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Protesters march in London against the fascist BNP

This article is over 14 years, 1 months old
Up to 10,000 people took to the streets of London today to join the national march against the fascist British National Party (BNP).
Issue 2106
Thousands marching against the BNP (Pic: Socialist Worker)
Thousands marching against the BNP (Pic: Socialist Worker)

Up to 10,000 people took to the streets of London today to join the national march against the fascist British National Party (BNP).

The demonstration was called by Unite Against Fascism (UAF) and Love Music Hate Racism (LMHR). It came in response to recent gains by the BNP at the May elections, including the Nazi’s first London assembly seat.

The march was young and angry, with a large turnout from schools and colleges across the country. There was a strong trade union presence on the march too, with contingents from the FBU, UCU, PCS, Unite and several other unions.

Protesters gathered near City Hall, home of the London assembly, and marched to a rally at Trafalgar Square accompanied by a float featuring musicians from the LMHR campaign.

Addressing the rally, Weyman Bennett, joint secretary of UAF, pointed to recent violent attacks on Roma Gypsies and immigrants in Italy as a warning of the dangers of letting fascist parties gain a toehold in the electoral system.

He said the march should be the opening shot in a long campaign to drive the Nazi BNP out of our council chambers, out of the political mainstream, and into the dustbin of history.

Sally Hunt, general secretary of the UCU lecturers’ union, warned that the BNP was aiming to relaunch its student wing in universities and colleges later this year.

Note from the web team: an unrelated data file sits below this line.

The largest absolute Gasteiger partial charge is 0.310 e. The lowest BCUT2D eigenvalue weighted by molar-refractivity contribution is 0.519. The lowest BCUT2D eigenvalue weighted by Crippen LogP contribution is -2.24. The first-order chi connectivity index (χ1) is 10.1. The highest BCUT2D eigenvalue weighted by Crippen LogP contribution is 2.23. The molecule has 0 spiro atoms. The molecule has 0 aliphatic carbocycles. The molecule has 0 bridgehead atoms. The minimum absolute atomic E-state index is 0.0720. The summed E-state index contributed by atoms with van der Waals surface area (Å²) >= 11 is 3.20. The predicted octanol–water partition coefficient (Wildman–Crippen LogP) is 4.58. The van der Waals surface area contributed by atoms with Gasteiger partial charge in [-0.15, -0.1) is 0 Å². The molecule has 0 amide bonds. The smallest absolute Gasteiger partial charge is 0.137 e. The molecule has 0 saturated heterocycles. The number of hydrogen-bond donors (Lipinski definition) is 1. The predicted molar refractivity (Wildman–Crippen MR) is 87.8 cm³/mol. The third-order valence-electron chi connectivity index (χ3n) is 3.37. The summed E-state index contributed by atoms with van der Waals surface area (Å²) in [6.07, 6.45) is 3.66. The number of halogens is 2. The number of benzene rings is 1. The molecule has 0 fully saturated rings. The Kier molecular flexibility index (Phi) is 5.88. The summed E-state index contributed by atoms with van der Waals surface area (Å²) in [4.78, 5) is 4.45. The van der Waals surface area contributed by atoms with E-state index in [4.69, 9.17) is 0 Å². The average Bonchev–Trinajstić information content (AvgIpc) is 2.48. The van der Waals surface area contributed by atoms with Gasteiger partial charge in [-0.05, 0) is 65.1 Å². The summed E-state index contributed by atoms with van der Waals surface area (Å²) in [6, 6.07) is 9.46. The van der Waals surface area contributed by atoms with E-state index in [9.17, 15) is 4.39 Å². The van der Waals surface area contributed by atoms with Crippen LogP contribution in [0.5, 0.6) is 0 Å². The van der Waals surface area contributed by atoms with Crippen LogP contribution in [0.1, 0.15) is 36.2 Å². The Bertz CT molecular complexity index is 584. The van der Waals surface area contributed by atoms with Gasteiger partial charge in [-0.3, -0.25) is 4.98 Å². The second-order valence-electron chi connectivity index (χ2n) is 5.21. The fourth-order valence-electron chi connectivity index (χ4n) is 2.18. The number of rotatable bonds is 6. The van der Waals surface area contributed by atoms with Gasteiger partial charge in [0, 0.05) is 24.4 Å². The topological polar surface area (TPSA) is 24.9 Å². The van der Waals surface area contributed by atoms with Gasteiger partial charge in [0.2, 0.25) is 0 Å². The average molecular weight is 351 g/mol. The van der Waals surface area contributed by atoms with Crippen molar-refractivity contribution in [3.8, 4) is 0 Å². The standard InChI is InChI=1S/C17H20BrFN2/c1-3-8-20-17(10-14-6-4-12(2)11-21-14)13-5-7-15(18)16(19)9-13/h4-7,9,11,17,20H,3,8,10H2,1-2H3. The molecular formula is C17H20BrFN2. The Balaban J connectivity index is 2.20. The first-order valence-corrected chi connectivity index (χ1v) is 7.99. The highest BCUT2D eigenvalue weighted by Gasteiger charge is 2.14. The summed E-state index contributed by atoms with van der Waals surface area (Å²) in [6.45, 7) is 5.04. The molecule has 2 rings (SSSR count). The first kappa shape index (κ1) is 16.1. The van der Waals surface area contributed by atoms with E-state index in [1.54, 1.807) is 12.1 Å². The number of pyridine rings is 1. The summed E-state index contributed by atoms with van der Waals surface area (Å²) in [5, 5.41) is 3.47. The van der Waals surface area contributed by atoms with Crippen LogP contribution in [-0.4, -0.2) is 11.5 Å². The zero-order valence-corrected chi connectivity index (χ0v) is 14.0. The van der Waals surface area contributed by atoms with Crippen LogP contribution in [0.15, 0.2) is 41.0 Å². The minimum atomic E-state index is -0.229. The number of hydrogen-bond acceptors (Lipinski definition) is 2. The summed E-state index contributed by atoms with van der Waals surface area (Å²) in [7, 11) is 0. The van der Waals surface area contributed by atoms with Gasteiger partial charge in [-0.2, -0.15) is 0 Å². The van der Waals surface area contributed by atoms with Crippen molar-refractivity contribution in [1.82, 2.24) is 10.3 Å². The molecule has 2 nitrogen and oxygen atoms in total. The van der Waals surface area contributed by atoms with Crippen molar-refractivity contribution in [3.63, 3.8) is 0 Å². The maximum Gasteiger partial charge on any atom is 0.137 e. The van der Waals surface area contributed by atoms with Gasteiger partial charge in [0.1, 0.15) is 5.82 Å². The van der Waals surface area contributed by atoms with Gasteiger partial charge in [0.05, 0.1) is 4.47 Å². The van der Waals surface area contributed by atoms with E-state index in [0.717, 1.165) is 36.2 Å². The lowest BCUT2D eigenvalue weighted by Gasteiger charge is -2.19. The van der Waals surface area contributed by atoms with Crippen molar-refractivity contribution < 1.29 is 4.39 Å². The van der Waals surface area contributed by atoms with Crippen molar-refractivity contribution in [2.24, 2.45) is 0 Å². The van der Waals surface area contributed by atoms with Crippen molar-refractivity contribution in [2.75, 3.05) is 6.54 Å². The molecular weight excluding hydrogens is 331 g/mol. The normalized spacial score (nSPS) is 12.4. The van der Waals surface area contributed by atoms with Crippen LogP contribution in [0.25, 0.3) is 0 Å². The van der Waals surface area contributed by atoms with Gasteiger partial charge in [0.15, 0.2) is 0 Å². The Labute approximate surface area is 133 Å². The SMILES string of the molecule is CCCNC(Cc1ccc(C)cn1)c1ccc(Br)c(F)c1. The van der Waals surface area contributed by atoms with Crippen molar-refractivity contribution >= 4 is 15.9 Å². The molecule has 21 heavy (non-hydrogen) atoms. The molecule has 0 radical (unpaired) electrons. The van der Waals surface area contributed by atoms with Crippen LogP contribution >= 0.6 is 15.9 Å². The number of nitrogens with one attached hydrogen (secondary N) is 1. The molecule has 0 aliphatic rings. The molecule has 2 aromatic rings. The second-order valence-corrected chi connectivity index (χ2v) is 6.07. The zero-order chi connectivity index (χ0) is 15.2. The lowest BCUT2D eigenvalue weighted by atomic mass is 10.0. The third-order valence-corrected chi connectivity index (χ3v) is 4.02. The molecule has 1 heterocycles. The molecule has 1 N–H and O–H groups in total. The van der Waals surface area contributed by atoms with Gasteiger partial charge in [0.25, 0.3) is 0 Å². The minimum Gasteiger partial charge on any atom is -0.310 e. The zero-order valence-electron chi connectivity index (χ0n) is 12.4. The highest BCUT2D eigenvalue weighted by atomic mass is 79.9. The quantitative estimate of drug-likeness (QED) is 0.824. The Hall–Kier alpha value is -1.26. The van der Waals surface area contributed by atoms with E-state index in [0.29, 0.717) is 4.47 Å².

She pledged that the union would do its utmost to prevent fascists from organising on campus and spreading race hatred among students.

Mark Serwotka, general secretary of the PCS civil service workers’ union, highlighted how civil service bosses in Hastings had sacked PCS rep Eddie Fleming for his union activity, but turned a blind eye to two Nazis in the workplace standing in elections for the BNP.

Jon McClure from Reverend and the Makers is organising a series of gigs and carnivals against the BNP in the north of England. He called on demonstrators to challenge racism wherever they encountered it and to join the struggle against the BNP.

Many protesters were angry at the attitude of the police towards the anti-fascist march. The police refused to let the LMHR float into Trafalgar Square or allow amplified music at the rally.

A couple of anti-fascist demonstrators were also arrested by police on grounds related to last week’s separate demonstration against George Bush’s visit to London.

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